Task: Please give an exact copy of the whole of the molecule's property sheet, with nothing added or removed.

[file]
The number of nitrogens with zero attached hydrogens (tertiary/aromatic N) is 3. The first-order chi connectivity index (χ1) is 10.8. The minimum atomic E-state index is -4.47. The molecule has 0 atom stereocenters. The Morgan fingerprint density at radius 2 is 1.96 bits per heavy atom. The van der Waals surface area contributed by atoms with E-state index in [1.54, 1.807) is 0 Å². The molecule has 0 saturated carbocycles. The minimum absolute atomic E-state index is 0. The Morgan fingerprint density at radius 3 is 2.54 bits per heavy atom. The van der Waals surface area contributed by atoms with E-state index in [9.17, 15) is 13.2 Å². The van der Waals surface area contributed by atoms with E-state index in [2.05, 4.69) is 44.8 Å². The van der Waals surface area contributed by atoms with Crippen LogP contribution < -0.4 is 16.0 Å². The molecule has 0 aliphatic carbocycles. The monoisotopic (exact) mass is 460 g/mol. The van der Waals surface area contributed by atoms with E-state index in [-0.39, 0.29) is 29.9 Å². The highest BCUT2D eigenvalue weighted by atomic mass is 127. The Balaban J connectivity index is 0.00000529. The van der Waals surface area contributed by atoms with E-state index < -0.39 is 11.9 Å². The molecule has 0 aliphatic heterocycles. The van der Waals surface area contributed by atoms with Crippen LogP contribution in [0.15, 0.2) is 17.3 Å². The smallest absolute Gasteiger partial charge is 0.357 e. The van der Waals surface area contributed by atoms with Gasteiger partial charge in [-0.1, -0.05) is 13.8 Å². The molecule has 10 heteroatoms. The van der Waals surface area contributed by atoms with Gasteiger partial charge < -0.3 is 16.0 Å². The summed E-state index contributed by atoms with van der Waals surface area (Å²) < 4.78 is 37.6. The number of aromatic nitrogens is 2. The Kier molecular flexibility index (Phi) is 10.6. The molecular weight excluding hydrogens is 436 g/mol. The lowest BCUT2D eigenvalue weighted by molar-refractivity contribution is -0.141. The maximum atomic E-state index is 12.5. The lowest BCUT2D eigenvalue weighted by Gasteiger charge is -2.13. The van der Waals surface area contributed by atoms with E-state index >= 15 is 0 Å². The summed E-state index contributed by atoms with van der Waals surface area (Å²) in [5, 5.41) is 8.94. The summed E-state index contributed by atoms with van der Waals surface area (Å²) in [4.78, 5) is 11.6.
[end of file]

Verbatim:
The number of nitrogens with zero attached hydrogens (tertiary/aromatic N) is 3. The first-order chi connectivity index (χ1) is 10.8. The minimum atomic E-state index is -4.47. The molecule has 0 atom stereocenters. The Morgan fingerprint density at radius 2 is 1.96 bits per heavy atom. The van der Waals surface area contributed by atoms with E-state index in [1.54, 1.807) is 0 Å². The molecule has 0 saturated carbocycles. The minimum absolute atomic E-state index is 0. The Morgan fingerprint density at radius 3 is 2.54 bits per heavy atom. The van der Waals surface area contributed by atoms with E-state index in [9.17, 15) is 13.2 Å². The van der Waals surface area contributed by atoms with E-state index in [2.05, 4.69) is 44.8 Å². The van der Waals surface area contributed by atoms with Crippen LogP contribution < -0.4 is 16.0 Å². The molecule has 0 aliphatic carbocycles. The monoisotopic (exact) mass is 460 g/mol. The van der Waals surface area contributed by atoms with E-state index in [-0.39, 0.29) is 29.9 Å². The highest BCUT2D eigenvalue weighted by atomic mass is 127. The Balaban J connectivity index is 0.00000529. The van der Waals surface area contributed by atoms with E-state index < -0.39 is 11.9 Å². The molecule has 0 aliphatic heterocycles. The van der Waals surface area contributed by atoms with Crippen LogP contribution in [0.15, 0.2) is 17.3 Å². The smallest absolute Gasteiger partial charge is 0.357 e. The van der Waals surface area contributed by atoms with Gasteiger partial charge in [-0.1, -0.05) is 13.8 Å². The molecule has 10 heteroatoms. The van der Waals surface area contributed by atoms with Gasteiger partial charge < -0.3 is 16.0 Å². The summed E-state index contributed by atoms with van der Waals surface area (Å²) < 4.78 is 37.6. The number of aromatic nitrogens is 2. The Kier molecular flexibility index (Phi) is 10.6. The molecular weight excluding hydrogens is 436 g/mol. The lowest BCUT2D eigenvalue weighted by molar-refractivity contribution is -0.141. The maximum atomic E-state index is 12.5. The lowest BCUT2D eigenvalue weighted by Gasteiger charge is -2.13. The van der Waals surface area contributed by atoms with E-state index >= 15 is 0 Å². The summed E-state index contributed by atoms with van der Waals surface area (Å²) in [5, 5.41) is 8.94. The summed E-state index contributed by atoms with van der Waals surface area (Å²) in [4.78, 5) is 11.6.